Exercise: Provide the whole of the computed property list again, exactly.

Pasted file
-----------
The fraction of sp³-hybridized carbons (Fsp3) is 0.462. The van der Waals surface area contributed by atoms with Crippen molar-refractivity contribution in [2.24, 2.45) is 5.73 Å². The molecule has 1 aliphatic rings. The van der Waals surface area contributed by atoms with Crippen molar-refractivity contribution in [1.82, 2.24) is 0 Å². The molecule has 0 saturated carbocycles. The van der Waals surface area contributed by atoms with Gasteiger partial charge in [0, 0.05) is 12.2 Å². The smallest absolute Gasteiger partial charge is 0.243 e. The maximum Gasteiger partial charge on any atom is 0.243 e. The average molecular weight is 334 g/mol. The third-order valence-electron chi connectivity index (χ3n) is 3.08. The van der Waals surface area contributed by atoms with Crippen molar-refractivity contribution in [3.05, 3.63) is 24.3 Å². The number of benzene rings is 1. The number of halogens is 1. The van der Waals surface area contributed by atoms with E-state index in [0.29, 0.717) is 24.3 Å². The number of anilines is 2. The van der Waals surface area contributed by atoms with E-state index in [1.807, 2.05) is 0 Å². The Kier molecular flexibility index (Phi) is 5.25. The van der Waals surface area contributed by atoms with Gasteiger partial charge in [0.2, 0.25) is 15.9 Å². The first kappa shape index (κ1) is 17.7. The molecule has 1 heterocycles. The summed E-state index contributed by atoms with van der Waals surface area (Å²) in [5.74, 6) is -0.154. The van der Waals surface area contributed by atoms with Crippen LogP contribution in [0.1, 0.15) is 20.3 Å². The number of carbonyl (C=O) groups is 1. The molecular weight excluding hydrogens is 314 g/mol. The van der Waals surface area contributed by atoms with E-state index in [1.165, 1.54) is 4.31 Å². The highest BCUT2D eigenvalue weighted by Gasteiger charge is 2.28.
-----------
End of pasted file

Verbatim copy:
The fraction of sp³-hybridized carbons (Fsp3) is 0.462. The van der Waals surface area contributed by atoms with Crippen molar-refractivity contribution in [2.24, 2.45) is 5.73 Å². The molecule has 1 aliphatic rings. The van der Waals surface area contributed by atoms with Crippen molar-refractivity contribution in [1.82, 2.24) is 0 Å². The molecule has 0 saturated carbocycles. The van der Waals surface area contributed by atoms with Gasteiger partial charge in [0, 0.05) is 12.2 Å². The smallest absolute Gasteiger partial charge is 0.243 e. The maximum Gasteiger partial charge on any atom is 0.243 e. The average molecular weight is 334 g/mol. The third-order valence-electron chi connectivity index (χ3n) is 3.08. The van der Waals surface area contributed by atoms with Crippen molar-refractivity contribution in [3.05, 3.63) is 24.3 Å². The number of benzene rings is 1. The number of halogens is 1. The van der Waals surface area contributed by atoms with E-state index in [0.29, 0.717) is 24.3 Å². The number of anilines is 2. The van der Waals surface area contributed by atoms with E-state index in [1.807, 2.05) is 0 Å². The Kier molecular flexibility index (Phi) is 5.25. The van der Waals surface area contributed by atoms with Gasteiger partial charge in [0.2, 0.25) is 15.9 Å². The first kappa shape index (κ1) is 17.7. The molecule has 1 heterocycles. The summed E-state index contributed by atoms with van der Waals surface area (Å²) in [5.74, 6) is -0.154. The van der Waals surface area contributed by atoms with Crippen LogP contribution in [0.1, 0.15) is 20.3 Å². The number of carbonyl (C=O) groups is 1. The molecular weight excluding hydrogens is 314 g/mol. The van der Waals surface area contributed by atoms with E-state index in [1.165, 1.54) is 4.31 Å². The highest BCUT2D eigenvalue weighted by Gasteiger charge is 2.28.